‘Oh, say can you D’
BEAVER CREEK – What happens when two teammates, separate in competition, produce two of the most perfect efforts of their individual careers? For the Alex Rodriguez and Derek Jeter of the U.S. Ski Team, Daron Rahlves and Bode Miller, it means shared celebration and congratulations.No regrets hovered around the 0.16 seconds that kept Rahlves’ name in the second-place spot after Friday’s World Cup men’s downhill competition at the Birds of Prey.Rahlves’ performance hardly bears less glory than Miller’s first-place effort, as the day was one of team dominance. Though, this is not to deflate the top spot because, after all, Miller and Rahlves bring no shame or muffled tone to admissions of their shared desire to always achieve gold individually.So, after what he deemed “a perfect effort,” Rahlves admitted to some frustrations caused by previous performances that could have shortened his World Cup season had he not produced such a fantastic run on Friday.
“I needed a podium day; that’s what I was telling everybody yesterday. I was so mad and frustrated that if I didn’t jump on the podium here today, I was going to go home for a month, take a break, have Christmas at home for the first time in years and then come out performing,” said Rahlves. “I put some extra pressure on myself by saying that stuff. (I was) just trying to get myself amped up more.”Rahlves’ verbal ultimatums wound up being positive, like releasing a great burden. “Last night, I slept better than I have since I’ve been away from home. I decided not to go freeskiing this morning, and I just laid in bed until almost 8 o’clock and just tried to really recharge,” said Rahlves. “It took me awhile to wake up today, but once I was up on the hill for inspection, I was just zoned-in, focused and charged up.”The charge Rahlves instilled in himself blew through the entire crowd with tornadic speed as he soared over the homestretch of Golden Eagle.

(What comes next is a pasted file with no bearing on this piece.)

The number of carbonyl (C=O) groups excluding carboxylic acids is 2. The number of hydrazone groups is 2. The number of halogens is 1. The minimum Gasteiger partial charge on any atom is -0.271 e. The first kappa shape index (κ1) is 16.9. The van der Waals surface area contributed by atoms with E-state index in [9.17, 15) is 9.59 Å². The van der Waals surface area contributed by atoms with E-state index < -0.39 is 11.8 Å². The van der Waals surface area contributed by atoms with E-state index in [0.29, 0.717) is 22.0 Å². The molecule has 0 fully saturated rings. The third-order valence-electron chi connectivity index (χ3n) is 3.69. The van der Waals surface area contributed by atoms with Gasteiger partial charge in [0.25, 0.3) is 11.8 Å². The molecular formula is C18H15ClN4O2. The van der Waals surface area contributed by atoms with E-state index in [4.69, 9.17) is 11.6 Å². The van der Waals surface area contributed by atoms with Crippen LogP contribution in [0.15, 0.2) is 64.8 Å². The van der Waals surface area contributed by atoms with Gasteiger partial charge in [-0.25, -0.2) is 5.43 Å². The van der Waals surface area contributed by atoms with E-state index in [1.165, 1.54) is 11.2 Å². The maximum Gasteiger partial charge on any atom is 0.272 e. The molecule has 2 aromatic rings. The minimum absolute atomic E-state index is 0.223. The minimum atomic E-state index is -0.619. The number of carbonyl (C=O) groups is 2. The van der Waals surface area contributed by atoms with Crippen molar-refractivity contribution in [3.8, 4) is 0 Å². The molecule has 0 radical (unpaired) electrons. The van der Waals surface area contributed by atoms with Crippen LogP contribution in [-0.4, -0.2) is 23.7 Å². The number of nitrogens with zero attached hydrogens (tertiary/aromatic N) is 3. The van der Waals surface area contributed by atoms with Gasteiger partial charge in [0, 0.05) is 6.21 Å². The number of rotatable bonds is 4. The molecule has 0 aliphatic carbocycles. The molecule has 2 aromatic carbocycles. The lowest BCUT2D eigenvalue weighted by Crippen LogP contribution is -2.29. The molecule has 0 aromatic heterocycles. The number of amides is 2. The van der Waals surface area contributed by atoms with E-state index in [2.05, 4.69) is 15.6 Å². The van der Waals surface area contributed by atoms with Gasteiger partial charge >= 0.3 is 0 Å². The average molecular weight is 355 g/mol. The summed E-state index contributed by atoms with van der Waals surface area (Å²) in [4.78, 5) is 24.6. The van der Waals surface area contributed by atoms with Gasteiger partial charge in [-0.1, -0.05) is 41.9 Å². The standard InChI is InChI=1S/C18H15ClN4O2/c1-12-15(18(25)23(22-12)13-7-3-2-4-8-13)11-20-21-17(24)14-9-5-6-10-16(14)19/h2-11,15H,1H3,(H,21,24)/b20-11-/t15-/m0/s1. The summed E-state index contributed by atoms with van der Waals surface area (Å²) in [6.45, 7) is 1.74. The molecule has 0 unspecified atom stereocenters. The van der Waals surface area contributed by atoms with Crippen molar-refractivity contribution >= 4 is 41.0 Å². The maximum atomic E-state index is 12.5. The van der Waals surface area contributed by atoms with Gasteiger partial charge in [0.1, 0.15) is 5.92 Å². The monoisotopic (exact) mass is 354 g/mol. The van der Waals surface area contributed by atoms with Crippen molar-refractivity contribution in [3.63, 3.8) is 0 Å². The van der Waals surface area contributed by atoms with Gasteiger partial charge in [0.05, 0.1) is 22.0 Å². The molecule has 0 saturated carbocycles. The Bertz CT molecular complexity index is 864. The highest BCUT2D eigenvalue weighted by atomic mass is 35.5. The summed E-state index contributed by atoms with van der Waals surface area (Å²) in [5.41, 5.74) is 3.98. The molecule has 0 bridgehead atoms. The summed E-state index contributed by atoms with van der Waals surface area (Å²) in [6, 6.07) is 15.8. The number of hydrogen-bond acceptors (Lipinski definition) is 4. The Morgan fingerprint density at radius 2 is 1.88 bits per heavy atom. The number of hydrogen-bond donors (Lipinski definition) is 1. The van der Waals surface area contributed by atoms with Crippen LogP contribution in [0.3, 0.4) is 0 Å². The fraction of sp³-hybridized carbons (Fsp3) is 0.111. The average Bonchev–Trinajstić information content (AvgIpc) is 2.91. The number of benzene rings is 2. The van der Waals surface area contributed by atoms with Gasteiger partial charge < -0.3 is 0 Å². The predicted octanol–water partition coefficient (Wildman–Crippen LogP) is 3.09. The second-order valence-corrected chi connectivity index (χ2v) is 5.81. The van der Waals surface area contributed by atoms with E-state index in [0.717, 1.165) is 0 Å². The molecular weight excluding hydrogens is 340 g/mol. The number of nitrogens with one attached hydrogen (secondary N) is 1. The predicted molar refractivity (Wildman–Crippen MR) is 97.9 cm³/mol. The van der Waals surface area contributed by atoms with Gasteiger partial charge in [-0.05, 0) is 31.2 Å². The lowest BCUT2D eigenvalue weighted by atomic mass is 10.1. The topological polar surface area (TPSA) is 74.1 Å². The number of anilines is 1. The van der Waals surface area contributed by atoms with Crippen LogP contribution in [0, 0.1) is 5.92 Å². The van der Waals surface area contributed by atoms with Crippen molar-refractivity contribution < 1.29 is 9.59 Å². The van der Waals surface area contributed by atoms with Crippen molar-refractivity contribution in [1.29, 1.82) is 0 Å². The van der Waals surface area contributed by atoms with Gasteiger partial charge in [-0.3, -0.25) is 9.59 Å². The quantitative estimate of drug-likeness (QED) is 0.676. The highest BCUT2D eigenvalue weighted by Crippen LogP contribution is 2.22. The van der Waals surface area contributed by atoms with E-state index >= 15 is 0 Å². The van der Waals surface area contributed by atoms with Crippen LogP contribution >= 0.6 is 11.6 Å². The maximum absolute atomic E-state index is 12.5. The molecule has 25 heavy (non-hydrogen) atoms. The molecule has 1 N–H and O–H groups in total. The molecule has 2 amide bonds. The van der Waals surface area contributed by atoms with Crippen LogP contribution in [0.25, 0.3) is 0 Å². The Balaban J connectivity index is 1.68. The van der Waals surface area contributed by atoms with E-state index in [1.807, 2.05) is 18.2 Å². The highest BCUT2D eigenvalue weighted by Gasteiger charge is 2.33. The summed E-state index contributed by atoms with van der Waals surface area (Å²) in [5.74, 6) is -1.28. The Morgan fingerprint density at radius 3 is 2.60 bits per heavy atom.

“I saw everybody jumping up and down, (then I began) searching for the board, to see where I stood, but it’s a sweet, supportive crowd here; everybody’s fired up and today was an insane day,” said Rahlves. “It was awesome for the U.S.”In retrospect of a run, Rahlves says there are always a few moments he can remember that could be changed to make for a better finish, but he was a happy skier, all things considered, with a healthy boost of confidence.”I know that I have the capability of being a great skier, and sometimes I have a bad day, and other days I have a great day,” said Rahlves. “It’s kind of back-to-back, and that’s kind of what’s so great about this sport.” Rahlves proved no stranger to the notion that a person learns new things every day, which means that no day can be completely negative. However, that doesn’t mean that some days aren’t harder than others.
“It’s so hard being a ski racer because no matter how good you feel, if you make it three-quarters of the way down and you’re really fast, it’s still just all about the result. And, the result is what basically judges the outcome of the day,” said Rahlves. “You could still have a great feeling, but it’s nice to match a great feeling with a great race.”Rahlves gave his best effort in the downhill, and though Miller landed higher on the scoreboard, Rahlves was able to celebrate the significance of a big day for everyone on the U.S. Team.”Starting 31, with all the best guys in the world down already, I was really excited, but even more to see Miller and me, that made it more of a 1-2 punch. It’s just a great feeling, like a cold knockout,” said Rahlves. “It was the coolest moment. I just went over there, grabbed that flag out of the crowd, skied it over and Bode came running out and it seemed like it was right on beat.”It’s intense. I mean, we’ve been trying to do this for such a long time, and I did feel like if we did this 1-2 thing I might have been the one on top, but I was trying to cut myself from that (line of thought). But, I’m fired up for Bode. He is skiing so good and it’s nice to have a teammate that has the speed right there, and we’re both going out there, knowing every day now that we have a chance of skiing really fast.”